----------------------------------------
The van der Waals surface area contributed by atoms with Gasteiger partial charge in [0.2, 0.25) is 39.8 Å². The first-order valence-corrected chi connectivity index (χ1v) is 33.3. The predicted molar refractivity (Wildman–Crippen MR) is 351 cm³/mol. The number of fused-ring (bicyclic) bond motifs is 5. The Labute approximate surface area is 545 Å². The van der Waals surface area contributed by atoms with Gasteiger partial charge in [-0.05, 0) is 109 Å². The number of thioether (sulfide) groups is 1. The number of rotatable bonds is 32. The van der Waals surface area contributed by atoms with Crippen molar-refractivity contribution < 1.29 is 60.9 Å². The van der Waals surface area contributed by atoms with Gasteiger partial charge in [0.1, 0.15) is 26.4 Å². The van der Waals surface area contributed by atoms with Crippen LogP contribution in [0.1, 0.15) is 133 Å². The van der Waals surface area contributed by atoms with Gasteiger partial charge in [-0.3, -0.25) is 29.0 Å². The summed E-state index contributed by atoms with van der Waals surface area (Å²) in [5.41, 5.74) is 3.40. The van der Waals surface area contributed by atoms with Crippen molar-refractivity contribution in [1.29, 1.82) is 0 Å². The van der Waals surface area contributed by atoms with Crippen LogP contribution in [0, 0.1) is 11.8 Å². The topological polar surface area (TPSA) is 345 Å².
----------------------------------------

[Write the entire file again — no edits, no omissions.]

The van der Waals surface area contributed by atoms with Gasteiger partial charge in [0.2, 0.25) is 39.8 Å². The first-order valence-corrected chi connectivity index (χ1v) is 33.3. The predicted molar refractivity (Wildman–Crippen MR) is 351 cm³/mol. The number of fused-ring (bicyclic) bond motifs is 5. The Labute approximate surface area is 545 Å². The van der Waals surface area contributed by atoms with Gasteiger partial charge in [-0.05, 0) is 109 Å². The number of thioether (sulfide) groups is 1. The number of rotatable bonds is 32. The van der Waals surface area contributed by atoms with Crippen molar-refractivity contribution < 1.29 is 60.9 Å². The van der Waals surface area contributed by atoms with Gasteiger partial charge in [0.1, 0.15) is 26.4 Å². The van der Waals surface area contributed by atoms with Crippen LogP contribution in [0.1, 0.15) is 133 Å². The van der Waals surface area contributed by atoms with Gasteiger partial charge in [-0.3, -0.25) is 29.0 Å². The summed E-state index contributed by atoms with van der Waals surface area (Å²) in [5.41, 5.74) is 3.40. The van der Waals surface area contributed by atoms with Crippen molar-refractivity contribution in [1.29, 1.82) is 0 Å². The van der Waals surface area contributed by atoms with Crippen LogP contribution in [0, 0.1) is 11.8 Å². The topological polar surface area (TPSA) is 345 Å².